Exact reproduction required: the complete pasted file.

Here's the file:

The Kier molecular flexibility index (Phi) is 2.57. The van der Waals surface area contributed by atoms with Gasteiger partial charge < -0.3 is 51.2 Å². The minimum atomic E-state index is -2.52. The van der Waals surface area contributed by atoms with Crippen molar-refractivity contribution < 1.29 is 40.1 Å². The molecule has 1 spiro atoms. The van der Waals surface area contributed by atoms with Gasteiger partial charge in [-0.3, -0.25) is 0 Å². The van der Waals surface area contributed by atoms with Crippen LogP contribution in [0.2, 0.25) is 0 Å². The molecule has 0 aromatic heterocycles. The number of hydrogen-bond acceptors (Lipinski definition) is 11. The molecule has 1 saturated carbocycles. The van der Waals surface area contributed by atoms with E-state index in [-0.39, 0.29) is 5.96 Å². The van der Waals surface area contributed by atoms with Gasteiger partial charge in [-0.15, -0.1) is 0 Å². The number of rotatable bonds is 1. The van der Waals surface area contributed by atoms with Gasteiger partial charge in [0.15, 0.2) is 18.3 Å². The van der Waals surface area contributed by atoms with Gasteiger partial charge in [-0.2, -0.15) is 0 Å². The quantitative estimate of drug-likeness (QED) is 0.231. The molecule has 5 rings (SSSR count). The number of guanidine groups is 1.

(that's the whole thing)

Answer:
The Kier molecular flexibility index (Phi) is 2.57. The van der Waals surface area contributed by atoms with Gasteiger partial charge < -0.3 is 51.2 Å². The minimum atomic E-state index is -2.52. The van der Waals surface area contributed by atoms with Crippen molar-refractivity contribution < 1.29 is 40.1 Å². The molecule has 1 spiro atoms. The van der Waals surface area contributed by atoms with Gasteiger partial charge in [-0.3, -0.25) is 0 Å². The van der Waals surface area contributed by atoms with Crippen LogP contribution in [0.2, 0.25) is 0 Å². The molecule has 0 aromatic heterocycles. The number of hydrogen-bond acceptors (Lipinski definition) is 11. The molecule has 1 saturated carbocycles. The van der Waals surface area contributed by atoms with E-state index in [-0.39, 0.29) is 5.96 Å². The van der Waals surface area contributed by atoms with Gasteiger partial charge in [-0.15, -0.1) is 0 Å². The number of rotatable bonds is 1. The van der Waals surface area contributed by atoms with Gasteiger partial charge in [0.15, 0.2) is 18.3 Å². The van der Waals surface area contributed by atoms with Gasteiger partial charge in [-0.2, -0.15) is 0 Å². The quantitative estimate of drug-likeness (QED) is 0.231. The molecule has 5 rings (SSSR count). The number of guanidine groups is 1.